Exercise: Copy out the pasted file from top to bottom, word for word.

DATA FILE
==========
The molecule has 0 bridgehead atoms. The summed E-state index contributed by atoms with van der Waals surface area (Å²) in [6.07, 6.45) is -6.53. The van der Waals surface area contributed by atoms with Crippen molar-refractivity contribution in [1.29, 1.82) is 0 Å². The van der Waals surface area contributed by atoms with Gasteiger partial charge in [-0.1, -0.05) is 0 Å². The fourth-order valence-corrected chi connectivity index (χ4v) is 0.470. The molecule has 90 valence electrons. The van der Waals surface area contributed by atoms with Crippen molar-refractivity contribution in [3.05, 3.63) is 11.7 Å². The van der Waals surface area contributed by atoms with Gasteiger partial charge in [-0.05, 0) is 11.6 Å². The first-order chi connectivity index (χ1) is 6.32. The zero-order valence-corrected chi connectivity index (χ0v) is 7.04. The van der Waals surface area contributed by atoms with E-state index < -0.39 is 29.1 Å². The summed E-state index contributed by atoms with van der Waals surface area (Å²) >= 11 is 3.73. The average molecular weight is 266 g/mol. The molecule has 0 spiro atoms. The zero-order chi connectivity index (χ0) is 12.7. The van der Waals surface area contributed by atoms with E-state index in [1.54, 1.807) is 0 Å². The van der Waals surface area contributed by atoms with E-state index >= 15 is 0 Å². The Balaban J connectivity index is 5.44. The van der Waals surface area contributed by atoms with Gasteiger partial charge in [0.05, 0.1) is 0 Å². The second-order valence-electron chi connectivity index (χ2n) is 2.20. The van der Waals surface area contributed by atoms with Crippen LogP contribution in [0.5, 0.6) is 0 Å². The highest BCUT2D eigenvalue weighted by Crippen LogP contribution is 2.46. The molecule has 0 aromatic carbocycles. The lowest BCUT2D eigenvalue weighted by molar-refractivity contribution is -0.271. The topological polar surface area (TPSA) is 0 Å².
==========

The molecule has 0 bridgehead atoms. The summed E-state index contributed by atoms with van der Waals surface area (Å²) in [6.07, 6.45) is -6.53. The van der Waals surface area contributed by atoms with Crippen molar-refractivity contribution in [1.29, 1.82) is 0 Å². The van der Waals surface area contributed by atoms with Gasteiger partial charge in [-0.1, -0.05) is 0 Å². The fourth-order valence-corrected chi connectivity index (χ4v) is 0.470. The molecule has 90 valence electrons. The van der Waals surface area contributed by atoms with Crippen molar-refractivity contribution in [3.05, 3.63) is 11.7 Å². The van der Waals surface area contributed by atoms with Gasteiger partial charge in [-0.05, 0) is 11.6 Å². The first-order chi connectivity index (χ1) is 6.32. The zero-order valence-corrected chi connectivity index (χ0v) is 7.04. The van der Waals surface area contributed by atoms with E-state index < -0.39 is 29.1 Å². The summed E-state index contributed by atoms with van der Waals surface area (Å²) >= 11 is 3.73. The average molecular weight is 266 g/mol. The molecule has 0 spiro atoms. The zero-order chi connectivity index (χ0) is 12.7. The van der Waals surface area contributed by atoms with E-state index in [1.54, 1.807) is 0 Å². The van der Waals surface area contributed by atoms with E-state index >= 15 is 0 Å². The Balaban J connectivity index is 5.44. The van der Waals surface area contributed by atoms with Gasteiger partial charge in [0.05, 0.1) is 0 Å². The second-order valence-electron chi connectivity index (χ2n) is 2.20. The van der Waals surface area contributed by atoms with Crippen LogP contribution in [0.5, 0.6) is 0 Å². The highest BCUT2D eigenvalue weighted by Crippen LogP contribution is 2.46. The molecule has 0 aromatic carbocycles. The lowest BCUT2D eigenvalue weighted by molar-refractivity contribution is -0.271. The topological polar surface area (TPSA) is 0 Å².